Contending political parties should be starting their campaigns soon. As they do, they must realise that these will not be simple elections. This time it goes far beyond the usual contestation for political power. It will be a defining moment in the country’s history, where the state’s very survival will be at stake. Political leaders of all persuasions now have a significant role to play in which direction the country’s destiny rolls. Whether they will be remembered in infamy or they will rise to leave a legacy as statesmen and women will all be in their hands.
The fact that the elections will be held in a challenging economic environment raises the stakes even higher. There is hardly any reason to hope the ever-present problem of the shortage of foreign currency will be addressed. It will not go away anytime soon. The lacklustre export performance that feeds it is unlikely to change for the better in the coming year either.
Inflation also rears its ugly head again. Abiy’s administration has rightfully identified unemployment as a potential threat to the cohesion of the country and its social order.
Nonetheless, it will get worse with the effect of el Nino arriving in the months ahead, leading to a prediction of drought for the entire East African region. Making sure that this drought does not turn into famine will be a considerable challenge this coming year. Surfing on this wave of discontent by mobilising the army of unemployed youth will probably prove too much of a temptation to pass for politicians. But it is a significant risk to the country.
Overcoming all these political and economic obstacles requires a collective effort and expending all the saved political capital at the country’s disposal. Alas! There seems little left in social capital as a result of recent polarisation. However, though the social capital account may be low, it is not empty.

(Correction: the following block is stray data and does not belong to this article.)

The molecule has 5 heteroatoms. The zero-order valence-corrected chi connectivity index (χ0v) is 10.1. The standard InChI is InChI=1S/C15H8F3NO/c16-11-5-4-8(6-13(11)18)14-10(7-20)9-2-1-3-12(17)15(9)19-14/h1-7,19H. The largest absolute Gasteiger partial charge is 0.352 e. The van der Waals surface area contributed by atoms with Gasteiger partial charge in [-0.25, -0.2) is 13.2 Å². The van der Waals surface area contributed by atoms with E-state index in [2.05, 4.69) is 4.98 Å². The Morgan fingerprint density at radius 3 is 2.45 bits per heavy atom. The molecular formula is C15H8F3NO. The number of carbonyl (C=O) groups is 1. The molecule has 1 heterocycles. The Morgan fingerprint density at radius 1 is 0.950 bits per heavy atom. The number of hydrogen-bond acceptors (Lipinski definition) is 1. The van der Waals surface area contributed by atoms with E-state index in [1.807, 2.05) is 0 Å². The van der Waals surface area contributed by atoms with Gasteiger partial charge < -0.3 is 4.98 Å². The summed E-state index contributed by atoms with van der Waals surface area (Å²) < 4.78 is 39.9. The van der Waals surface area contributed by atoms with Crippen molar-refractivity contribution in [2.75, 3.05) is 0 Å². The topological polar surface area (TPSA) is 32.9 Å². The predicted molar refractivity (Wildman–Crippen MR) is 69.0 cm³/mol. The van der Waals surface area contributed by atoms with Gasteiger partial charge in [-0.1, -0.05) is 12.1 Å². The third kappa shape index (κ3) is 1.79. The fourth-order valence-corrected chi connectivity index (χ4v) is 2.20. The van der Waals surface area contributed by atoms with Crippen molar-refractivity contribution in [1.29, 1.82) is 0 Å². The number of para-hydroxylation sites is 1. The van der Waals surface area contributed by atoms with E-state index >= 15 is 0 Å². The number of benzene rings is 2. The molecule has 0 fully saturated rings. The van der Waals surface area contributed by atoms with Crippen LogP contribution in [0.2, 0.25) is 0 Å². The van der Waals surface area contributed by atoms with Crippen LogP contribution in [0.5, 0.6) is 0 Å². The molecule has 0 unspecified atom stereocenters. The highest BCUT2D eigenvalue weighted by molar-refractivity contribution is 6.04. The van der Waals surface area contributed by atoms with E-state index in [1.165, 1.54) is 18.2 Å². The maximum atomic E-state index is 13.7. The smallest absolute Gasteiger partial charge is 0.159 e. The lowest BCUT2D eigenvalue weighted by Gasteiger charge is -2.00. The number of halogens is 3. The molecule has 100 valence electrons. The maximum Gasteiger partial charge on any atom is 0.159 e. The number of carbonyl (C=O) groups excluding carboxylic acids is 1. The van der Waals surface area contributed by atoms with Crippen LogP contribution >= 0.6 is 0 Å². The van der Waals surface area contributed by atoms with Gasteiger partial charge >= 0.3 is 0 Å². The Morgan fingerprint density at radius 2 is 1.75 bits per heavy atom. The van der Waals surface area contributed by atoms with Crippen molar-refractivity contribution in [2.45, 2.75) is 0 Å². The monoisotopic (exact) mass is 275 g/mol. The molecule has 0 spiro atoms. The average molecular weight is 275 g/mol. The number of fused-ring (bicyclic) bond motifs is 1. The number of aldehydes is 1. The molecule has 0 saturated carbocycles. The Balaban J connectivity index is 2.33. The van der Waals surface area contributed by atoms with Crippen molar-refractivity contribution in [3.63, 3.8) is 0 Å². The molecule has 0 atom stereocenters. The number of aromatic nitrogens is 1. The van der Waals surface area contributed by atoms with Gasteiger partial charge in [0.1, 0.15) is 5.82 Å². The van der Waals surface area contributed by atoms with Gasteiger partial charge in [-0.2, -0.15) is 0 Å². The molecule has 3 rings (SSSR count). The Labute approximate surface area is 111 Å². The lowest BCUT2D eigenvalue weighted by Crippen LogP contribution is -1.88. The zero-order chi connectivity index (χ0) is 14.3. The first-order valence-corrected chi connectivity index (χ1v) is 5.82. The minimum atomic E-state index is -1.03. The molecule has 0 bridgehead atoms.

Some signs give hope. There is a definite shift that has been happening in contemporary Ethiopian political culture. Historically, once a public spat happens between leaders of the various political parties, they would become sworn enemies. Sitting together to engage in any matter would be unthinkable. But after particularly heated and no-holds-barred public exchanges between the TPLF and ADP, they both sat at the same round table of the EPRDF Executive Committee meeting to take care of the coalition’s business. This may not mean that they are best friends now, but still to set aside their differences even temporarily for the sake of a higher cause is a good start. It is something that has been missing in Ethiopia’s political culture. It needs to be encouraged.
The way the country carried itself in the wake of the tragic events of June 2019 can be taken as a cause for hope.
The Chief-of-Staff of the army and his friend were assassinated by his own security detail, the first such incident in the country’s history. The President of the Amhara Regional State and members of his cabinet were killed on the same day by the very person entrusted with their lives.
Countries have descended into civil war over such triggers. But the Ethiopian public remained calm. It is a political culture that kindles hope.
There may be daunting obstacles in the racecourse ahead. But if all people of goodwill in the country mobilise to put their share into social capital and cultivate these observable changes further, it is possible challenges can be handled.
It is necessary to be clear-eyed about the coming challenges though. Magical thinking is self-defeating. However, it is not all doom and gloom.
Ethiopia has one of the very few civilisational states in the world. It has gone through many ups and downs. It has a long history of beating the odds; and, here is wishing it will do it once again. Cheers and Happy New Year.
PUBLISHED ON Sep 07,2019 [ VOL 20 , NO 1010]